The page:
Thursday, February 25, 2016

Thursday This And That

re:  Batman:  
An unexpected surprise to see The Caped Crusader in your pages this week.  50 years since the tv series, eh?  I used to tune in to see every episode ... same bat time, same bat channel.  
It's interesting reading some of the comic book history in this new magazine, on newstands now. 
In 1940, creator Bob Kane fought the idea of adding a "sidekick" ... then finally relented and said he'd do it for one issue ... but once the public discovered Robin, The Boy Wonder, circulation nearly doubled!  Batman and Robin were The Dynamic Duo from that day forward.  
By 1966, readership was down considerably ... and there was actually talk of scrapping the franchise ... in fact, many would say the hit television series saved it.  Even so, most diehard Bat Fans didn't care for the Pow! Bam! Pop! Zip! of the camp format.  ("Some days you just can't get rid of a bomb!")   kk

The comic book also lightened up in nature a little bit during this time ... but once the TV series ended, Batman became a bit darker and broodier to appease the fans who had stuck with the series from the beginning.  The hit, blockbuster movies took the series even further.  (I personally never cared for the whole "Dark Knight" thing and vigilante Batman ... I always liked the storyline that he became what he did for the reasons that he did.)
Poor Bruce Wayne had a lot of heavy baggage to carry from an early age in life ... and kids can be SO cruel ...
KIDS:  Knock-Knock
BRUCE WAYNE:  Who's there?
KIDS:  Not Your Parents
It was enough to drive ANY self-respecting kid to superherodom! 
And then even at the peak of his popularity, having to constantly endure "Where are you going, Batman, to the Bat-room???"  Deep down you just KNOW he had to be smiling inside while he was kicking the crap out of each week's villain!  (kk) 

The first thing I thought of from Monday's FH was just three items: the Marketts, Neal Hefti and Jan and Dean. Just a little bit surprised you didn't post them. Have a good week. Appreciate the work you do.

Hey Kent, 
Every episode of the TV series "Batman" was the talk of my junior high school the next day. I know the show was silly and campy, but it was FUN! Don't forget about the MUSIC. Jazz composer / arranger / trumpeter Neal Hefti wrote the "Batman Theme", and it was played on the radio. I don't know how far it went up the charts, but it was a hit! Hefti had a long, distinguished career, playing and arranging for many of the big band greats, including Count Basie and Charlie Barnett. He also composed many movie soundtracks and TV scores. Have you ever featured a list of TV themes that became hits on your site? 
- John LaPuzza
Neal Hefti's "Batman Theme" went to #28 ... it was The Marketts' catchy vocal version that was the hit (#10, 1966).  But my PERSONAL favorite has always been this Dickie Goodman record which crapped out at #69 on the national charts but was a Top Ten Smash here in Chicago.  (kk)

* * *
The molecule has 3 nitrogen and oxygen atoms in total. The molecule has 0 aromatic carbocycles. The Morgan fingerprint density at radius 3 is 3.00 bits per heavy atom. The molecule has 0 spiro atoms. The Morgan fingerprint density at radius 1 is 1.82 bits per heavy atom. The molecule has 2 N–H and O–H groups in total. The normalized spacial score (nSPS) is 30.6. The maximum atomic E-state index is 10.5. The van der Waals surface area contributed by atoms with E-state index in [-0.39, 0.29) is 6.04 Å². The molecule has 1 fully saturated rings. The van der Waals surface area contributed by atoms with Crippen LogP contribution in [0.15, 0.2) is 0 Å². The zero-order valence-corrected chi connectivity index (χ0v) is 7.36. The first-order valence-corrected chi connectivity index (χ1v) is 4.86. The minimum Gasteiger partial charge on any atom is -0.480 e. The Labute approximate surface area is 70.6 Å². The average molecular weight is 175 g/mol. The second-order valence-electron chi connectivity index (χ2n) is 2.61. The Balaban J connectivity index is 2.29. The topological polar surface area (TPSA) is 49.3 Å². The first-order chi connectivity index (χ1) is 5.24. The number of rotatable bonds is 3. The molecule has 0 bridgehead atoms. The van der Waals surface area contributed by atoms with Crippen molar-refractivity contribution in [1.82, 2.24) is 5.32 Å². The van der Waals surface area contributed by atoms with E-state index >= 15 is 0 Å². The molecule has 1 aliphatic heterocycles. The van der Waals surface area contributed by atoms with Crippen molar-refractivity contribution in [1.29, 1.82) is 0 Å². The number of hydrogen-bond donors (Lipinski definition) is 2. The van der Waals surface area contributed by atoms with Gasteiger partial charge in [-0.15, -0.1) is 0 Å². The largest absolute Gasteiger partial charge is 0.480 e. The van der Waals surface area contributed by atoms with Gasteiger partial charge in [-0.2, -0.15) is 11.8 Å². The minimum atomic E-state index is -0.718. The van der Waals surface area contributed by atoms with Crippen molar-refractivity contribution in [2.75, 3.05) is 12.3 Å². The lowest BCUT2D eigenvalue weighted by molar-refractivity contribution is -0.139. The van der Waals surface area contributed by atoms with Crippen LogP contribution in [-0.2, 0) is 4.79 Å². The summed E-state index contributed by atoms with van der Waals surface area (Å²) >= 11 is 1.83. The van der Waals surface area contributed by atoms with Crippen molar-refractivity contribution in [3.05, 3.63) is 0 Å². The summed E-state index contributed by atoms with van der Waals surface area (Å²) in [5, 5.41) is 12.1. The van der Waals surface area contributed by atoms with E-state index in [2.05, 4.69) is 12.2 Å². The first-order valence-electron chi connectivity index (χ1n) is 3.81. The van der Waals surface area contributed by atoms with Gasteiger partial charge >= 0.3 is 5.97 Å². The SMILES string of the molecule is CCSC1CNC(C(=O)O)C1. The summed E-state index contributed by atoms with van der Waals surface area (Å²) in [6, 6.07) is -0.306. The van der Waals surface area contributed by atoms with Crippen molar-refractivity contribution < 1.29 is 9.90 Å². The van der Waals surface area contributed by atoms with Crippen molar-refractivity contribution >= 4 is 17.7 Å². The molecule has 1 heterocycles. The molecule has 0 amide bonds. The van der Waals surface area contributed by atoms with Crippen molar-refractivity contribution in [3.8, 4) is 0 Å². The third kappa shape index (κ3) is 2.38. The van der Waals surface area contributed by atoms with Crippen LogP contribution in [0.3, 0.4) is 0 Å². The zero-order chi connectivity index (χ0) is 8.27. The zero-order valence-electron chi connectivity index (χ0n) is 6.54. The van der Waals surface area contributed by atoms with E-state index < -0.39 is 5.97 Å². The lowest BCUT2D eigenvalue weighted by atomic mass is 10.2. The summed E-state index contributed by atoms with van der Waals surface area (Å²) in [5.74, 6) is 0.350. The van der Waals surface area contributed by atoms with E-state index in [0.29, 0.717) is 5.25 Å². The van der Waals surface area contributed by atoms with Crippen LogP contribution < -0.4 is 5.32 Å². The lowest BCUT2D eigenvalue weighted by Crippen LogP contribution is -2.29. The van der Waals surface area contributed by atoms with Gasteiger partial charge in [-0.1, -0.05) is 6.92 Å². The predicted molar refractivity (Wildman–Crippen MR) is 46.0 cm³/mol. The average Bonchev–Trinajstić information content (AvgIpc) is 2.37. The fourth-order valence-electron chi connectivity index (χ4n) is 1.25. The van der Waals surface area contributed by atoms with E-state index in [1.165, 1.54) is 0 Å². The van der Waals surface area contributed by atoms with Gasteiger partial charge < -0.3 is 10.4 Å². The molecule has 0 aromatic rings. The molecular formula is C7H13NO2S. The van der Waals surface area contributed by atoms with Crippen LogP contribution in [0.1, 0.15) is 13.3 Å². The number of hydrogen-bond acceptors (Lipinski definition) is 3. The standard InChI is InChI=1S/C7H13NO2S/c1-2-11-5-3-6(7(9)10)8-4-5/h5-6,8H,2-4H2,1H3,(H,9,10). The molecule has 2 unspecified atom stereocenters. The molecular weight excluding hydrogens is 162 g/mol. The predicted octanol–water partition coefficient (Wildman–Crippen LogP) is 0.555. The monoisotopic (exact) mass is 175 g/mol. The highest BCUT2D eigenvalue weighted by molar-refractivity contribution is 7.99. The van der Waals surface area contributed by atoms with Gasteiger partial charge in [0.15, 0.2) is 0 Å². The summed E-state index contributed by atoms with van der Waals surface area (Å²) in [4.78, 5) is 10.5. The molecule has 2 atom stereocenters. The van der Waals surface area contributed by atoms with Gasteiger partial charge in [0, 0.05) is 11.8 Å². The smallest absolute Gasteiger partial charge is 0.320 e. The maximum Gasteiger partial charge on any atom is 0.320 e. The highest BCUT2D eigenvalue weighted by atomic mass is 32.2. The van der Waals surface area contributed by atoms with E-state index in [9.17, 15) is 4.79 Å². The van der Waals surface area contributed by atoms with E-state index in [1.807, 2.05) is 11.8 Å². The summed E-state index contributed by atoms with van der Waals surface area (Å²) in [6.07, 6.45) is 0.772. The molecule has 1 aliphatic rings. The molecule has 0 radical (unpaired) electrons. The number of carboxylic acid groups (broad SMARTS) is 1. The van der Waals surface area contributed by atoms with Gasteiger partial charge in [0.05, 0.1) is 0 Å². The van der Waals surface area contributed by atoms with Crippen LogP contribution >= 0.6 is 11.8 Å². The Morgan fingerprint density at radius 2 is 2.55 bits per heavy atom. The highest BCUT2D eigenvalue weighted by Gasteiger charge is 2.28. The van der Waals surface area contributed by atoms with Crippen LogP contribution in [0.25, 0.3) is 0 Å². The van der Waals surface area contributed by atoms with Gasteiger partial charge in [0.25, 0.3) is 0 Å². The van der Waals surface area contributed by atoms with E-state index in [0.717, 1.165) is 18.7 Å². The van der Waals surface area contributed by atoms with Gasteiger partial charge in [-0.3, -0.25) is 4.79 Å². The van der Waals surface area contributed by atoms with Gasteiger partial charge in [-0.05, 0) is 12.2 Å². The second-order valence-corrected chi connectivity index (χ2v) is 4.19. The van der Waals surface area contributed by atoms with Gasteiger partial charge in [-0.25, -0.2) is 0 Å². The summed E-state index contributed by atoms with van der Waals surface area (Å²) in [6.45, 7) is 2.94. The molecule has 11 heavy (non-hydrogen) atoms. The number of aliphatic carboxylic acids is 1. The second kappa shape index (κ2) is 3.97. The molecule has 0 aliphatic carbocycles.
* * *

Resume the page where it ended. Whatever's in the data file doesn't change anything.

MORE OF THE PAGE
By the way, you can now own the complete Batman television series on DVD or BluRay ...
And the movie, too!

Guess who I wanted to be back 1967!!!
(Of course my Grade School Graduation Gown came in especially handy in this instance!)  kk

re:  Carole King:
I just finished watching the PBS / American Masters profile of Carole King. I swear, it gave me goose bumps. I had no idea that she had written all of those songs for others. I have always been a fan of her and her talent. I love her "Tapestry" album and her earthy delivery of a song but I had no idea how incredibley talented she really is.
The things that were shared about her life were just plain amazing. I am pretty sure I now have a girl crush.
You may have already seen this show. I do mostly tend to see these things way after everyone else but I highly recommend it and I can't wait until PBS airs it again.
Lots of rave reviews for this one.  I was most surprised by how much footage they found to work with as Carole tended to stay out of the limelight prior to her "Tapestry" album. (And what a MONSTER album it was!!!  #1 for fifteen weeks and over twenty million copies sold)  To this day I get chills when I hear "It's Too Late", even for the millionth time.
Carole had been writing hit songs for others for decades before she finally decided to step out front and carry a record on her own.
I found it interesting that what SHE wanted most in life was to be a mom, raise her daughters in a nice suburb ... while husband Gerry Goffin hated the whole suburban scene and wanted to be right in the thick of things in the city ... I had NO idea that this was the basis for his lyrics to "Pleasant Valley Sunday", a big hit for The Monkees in 1967.  (Goffin and King wrote several songs for The Pre-Fab Four along the way include another favorite of mine, "Sometime In The Morning".)
The musical based on her life "Beautiful" is supposed to be outstanding.  (We haven't seen it yet but really want to ... ticket prices are WAY up there 'tho so we've held back.)
The other thing I found interesting is the way these songs are now referred to as "Carole King songs" ... much like "Burt Bacharach songs" and even, to create another parable, how Bob Kane created Batman.  ALL of these enormously talented people had "sidekicks" along the way to help them reach their final destination ... Carole King wrote the bulk of her biggest hits with then-husband Gerry Goffin (who just recently passed away).  Burt Bacharach created BEAUTIFUL melodies that perfectly complimented the lyrics of Hal David.  And Bob Kane may have had the original concept for Batman but it was co-creator Bill Finger who helped bring The Caped Crusader to life.  (kk)